In order to protect the earth, some sacrifices must be made. NASA’s DART spacecraft is currently en route to a binary asteroid system called Didymos and will essentially crash into one small asteroid test a deflection method. But instead of leaving an impact crater as originally intendedthe DART spacecraft can actually deform the mini moonmaking it almost unrecognizable.
A group of researchers has come up with a new model simulated the entire cratering process and discovered that the asteroid deflection mission could completely alter its target and change its appearance much more than previously thought.
“The DART impact could deform Dimorphos globally, significantly altering its overall shape rather than just creating a small crater,” says Martin Jutzi, co-author of the to learnpublished in the Planetary Science Journal, Gizmodo announced in an email.
As seen in the figure above, the mini moon is called Dimorphos (formerly known as Didymoon), could take any of these six possible forms after the spacecraft impacts. The entire cratering process could take a few hours, which is why previous models of the impact failed to predict the subsequent deformation of the asteroid. “Previous models could only simulate the first few seconds of such events,” says Jutzi.
Abbreviation for Double Asteroid Redirection Test, the DART mission launched in November 2021 towards the Didymos asteroid system. Didymos is an 800 meter wide rock with its own 170 meter wide moon called Dimorphos, DART’s main target. The spacecraft will impact the mini-moon at 15,000 miles per hour (24,140 kilometers per hour) and attempt liftoffadjust its orbit. The impact is planned for late September or early October, when the pair will be within 11 million kilometers of Earth.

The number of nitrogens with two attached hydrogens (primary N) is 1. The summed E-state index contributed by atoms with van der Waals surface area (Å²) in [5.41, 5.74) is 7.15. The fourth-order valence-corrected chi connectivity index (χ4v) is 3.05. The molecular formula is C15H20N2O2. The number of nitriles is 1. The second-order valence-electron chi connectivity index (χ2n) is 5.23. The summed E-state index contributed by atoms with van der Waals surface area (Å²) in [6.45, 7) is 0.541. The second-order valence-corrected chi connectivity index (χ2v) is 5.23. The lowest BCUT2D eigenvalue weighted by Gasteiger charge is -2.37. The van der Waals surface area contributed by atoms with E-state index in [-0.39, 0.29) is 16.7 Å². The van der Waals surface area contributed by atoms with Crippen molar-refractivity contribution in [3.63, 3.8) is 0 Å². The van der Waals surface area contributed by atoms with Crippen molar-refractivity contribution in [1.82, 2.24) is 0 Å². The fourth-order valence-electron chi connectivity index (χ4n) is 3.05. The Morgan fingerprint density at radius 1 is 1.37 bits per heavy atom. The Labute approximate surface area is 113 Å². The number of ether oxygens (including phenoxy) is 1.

The purpose of the test is to experiment with kinetic impactor technology to deflect asteroids that may be heading towards Earth. NASA and other space agencies closely monitor asteroids that come too close to assess whether or not they pose a threat to our planet. But as far as defending Earth from asteroid impacts, there is no clear plan on what to do.
“These faint asteroids could actually be deflected much more strongly and eject larger amounts of material on impact than previous estimates have predicted,” Jutzi said. “These larger effects should be easier to observe immediately after the DART impact.” So the DART mission will still be able to conduct the experiment, just perhaps with a different result than originally expected.
The European Space Agency (ESA) is also planning a follow-up mission to the pair of space rocks. ESA plans to launch theirs Hera mission in 2024, which will meet with Didymos through 2026 to study the impact crater left by DART and any other changes made to the asteroid. If Dimorphos has indeed taken on a different appearance, it may be provide valuable data about the asteroid itself.
“Ideally, we can learn something about the interior of the asteroid and not just about the surface,” said Jutzi. “This, in turn, would provide very valuable information about the asteroid’s mass properties and improve our understanding of asteroids in general.”
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